Our Curriculum Collection has a new home! Enjoy the jaunty sign while it lasts.

It’s not uncommon for folks to come into the library and ask where our Young Adult books are. Up until this month, our answer was always, “the Curriculum Collection!” But what is the Curriculum Collection? And how has it changed this semester?

Many academic libraries have something they call the Curriculum Collection, which is a collection of items (mostly physical books) that support the education department. It’s designed to help education students develop curriculum plans for literacy, usually for pre-K through 12th grade students. A typical Curriculum Collection will include popular fiction and nonfiction books for those age ranges, as well as reference texts for college students studying to become teachers. This is a highly specialized collection built for a specific purpose.

A Curriculum Collection will include everything from popular picture books for toddlers to YA books for teens and older, all in the same space. This causes some confusion for folks looking for a book to enjoy over the weekend but have to sift through a bunch of picture books to get to the books they actually want to read.

The JKM Library’s Curriculum Collection has moved a few times over the last several years. Before the COVID-19 lockdowns, it was housed where the Holocaust Center of Pittsburgh’s current exhibit space lives now on the first floor of the library. In order to make room for that exhibit space, the librarians moved the Curriculum Collection to a new room built in Lab 101 specifically for these books. This new room also included (along with the books) furniture and toys for children, a study table, and comfortable seating. It doubled as a space where students who were also parents or guardians could bring their kids while they studied. Librarians understand that childcare is expensive and hard to coordinate, and we were happy to provide a more convenient space for parents to bring their kids while trying to get their own schoolwork done.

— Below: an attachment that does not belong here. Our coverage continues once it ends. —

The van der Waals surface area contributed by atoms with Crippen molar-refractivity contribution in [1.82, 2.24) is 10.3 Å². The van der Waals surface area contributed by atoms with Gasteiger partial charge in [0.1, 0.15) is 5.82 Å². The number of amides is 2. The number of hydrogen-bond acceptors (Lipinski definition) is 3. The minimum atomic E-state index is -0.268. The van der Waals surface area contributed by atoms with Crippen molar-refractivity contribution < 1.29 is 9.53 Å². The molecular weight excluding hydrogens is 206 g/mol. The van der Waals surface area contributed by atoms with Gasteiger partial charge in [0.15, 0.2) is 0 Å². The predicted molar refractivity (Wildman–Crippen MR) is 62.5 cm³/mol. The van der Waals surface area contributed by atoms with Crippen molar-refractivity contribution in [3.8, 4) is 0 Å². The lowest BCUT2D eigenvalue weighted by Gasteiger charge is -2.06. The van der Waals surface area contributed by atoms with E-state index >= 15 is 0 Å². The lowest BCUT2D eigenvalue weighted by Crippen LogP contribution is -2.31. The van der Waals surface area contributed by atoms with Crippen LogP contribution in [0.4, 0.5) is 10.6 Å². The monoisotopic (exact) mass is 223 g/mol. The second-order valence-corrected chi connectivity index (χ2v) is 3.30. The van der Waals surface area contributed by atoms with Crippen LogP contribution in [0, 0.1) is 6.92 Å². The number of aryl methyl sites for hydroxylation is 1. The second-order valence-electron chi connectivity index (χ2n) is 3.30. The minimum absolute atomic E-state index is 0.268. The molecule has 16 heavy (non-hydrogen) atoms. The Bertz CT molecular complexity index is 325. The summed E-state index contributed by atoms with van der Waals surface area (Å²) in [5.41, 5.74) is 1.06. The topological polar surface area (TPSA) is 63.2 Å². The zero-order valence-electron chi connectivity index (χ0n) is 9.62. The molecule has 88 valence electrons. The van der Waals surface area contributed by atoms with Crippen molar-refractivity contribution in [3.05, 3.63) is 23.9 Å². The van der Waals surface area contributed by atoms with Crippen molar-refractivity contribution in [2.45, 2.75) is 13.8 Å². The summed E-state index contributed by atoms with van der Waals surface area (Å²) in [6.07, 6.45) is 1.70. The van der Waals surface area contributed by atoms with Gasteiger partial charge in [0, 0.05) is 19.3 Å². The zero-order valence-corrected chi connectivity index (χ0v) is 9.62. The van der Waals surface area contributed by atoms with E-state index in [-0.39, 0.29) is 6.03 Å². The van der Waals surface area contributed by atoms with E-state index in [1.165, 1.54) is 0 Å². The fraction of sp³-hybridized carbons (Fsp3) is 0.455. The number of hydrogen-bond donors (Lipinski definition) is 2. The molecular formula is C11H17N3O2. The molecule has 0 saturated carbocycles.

Over winter break, IT Support Services (which includes the help desk) moved over to the first floor of the JKM Library. This move will be beneficial to students getting work done in the library, but it did mean some changes to the building. The 24/7 space has been decreased but still offers access to plenty of group study space, computers, and printers. The main computer lab has been moved from Lab 101 to room 103, the Teaching and Learning Commons has moved across the first floor to room 111 (and is still closed and undergoing renovations), and the Curriculum Collection has moved again.

If you are looking for picture books, children’s nonfiction, specialized literacy reference materials for students studying to be teachers, and some middle grade fiction titles, you can find all of those down on our ground floor on shelving units up against the wall near the study tables. You’ll also find children’s toys and children’s furniture down there, and we encourage you to bring your children with you to the library if needed.

Wide shot of Curriculum Collection's new home in basement surrounded by study tables.

Curriculum Collection’s new home on the ground floor near the study tables. Children’s toys are in the plastic bin next to the bookshelves.

In order to make this move work (and to fit the Curriculum Collection on those shelves on the ground floor), we made the decision to separate the collection. Traditionally, YA and middle grade titles are included in the Curriculum Collection to help serve the purpose of the collection itself. The JKM Library has separated out our YA and most middle grade titles from the Curriculum Collection and integrated those books with our general circulating collection. They will now be shelved up on the second and third floors with adult nonfiction and fiction.